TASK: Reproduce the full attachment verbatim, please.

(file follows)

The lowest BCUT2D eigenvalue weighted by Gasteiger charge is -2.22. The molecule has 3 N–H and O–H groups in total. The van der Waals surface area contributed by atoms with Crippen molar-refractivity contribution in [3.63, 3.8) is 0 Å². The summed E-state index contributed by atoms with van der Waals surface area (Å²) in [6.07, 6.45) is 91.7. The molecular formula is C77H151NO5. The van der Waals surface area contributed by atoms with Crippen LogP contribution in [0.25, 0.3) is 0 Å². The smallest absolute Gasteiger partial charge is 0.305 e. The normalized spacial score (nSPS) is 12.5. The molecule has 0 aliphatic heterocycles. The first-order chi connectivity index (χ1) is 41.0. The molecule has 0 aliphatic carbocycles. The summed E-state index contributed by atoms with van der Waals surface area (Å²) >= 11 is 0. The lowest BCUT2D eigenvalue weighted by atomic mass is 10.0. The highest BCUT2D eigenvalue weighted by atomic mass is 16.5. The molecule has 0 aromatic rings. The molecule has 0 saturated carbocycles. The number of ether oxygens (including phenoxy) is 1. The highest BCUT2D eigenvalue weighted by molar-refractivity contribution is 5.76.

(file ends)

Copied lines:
The lowest BCUT2D eigenvalue weighted by Gasteiger charge is -2.22. The molecule has 3 N–H and O–H groups in total. The van der Waals surface area contributed by atoms with Crippen molar-refractivity contribution in [3.63, 3.8) is 0 Å². The summed E-state index contributed by atoms with van der Waals surface area (Å²) in [6.07, 6.45) is 91.7. The molecular formula is C77H151NO5. The van der Waals surface area contributed by atoms with Crippen LogP contribution in [0.25, 0.3) is 0 Å². The smallest absolute Gasteiger partial charge is 0.305 e. The normalized spacial score (nSPS) is 12.5. The molecule has 0 aliphatic heterocycles. The first-order chi connectivity index (χ1) is 41.0. The molecule has 0 aliphatic carbocycles. The summed E-state index contributed by atoms with van der Waals surface area (Å²) >= 11 is 0. The lowest BCUT2D eigenvalue weighted by atomic mass is 10.0. The highest BCUT2D eigenvalue weighted by atomic mass is 16.5. The molecule has 0 aromatic rings. The molecule has 0 saturated carbocycles. The number of ether oxygens (including phenoxy) is 1. The highest BCUT2D eigenvalue weighted by molar-refractivity contribution is 5.76.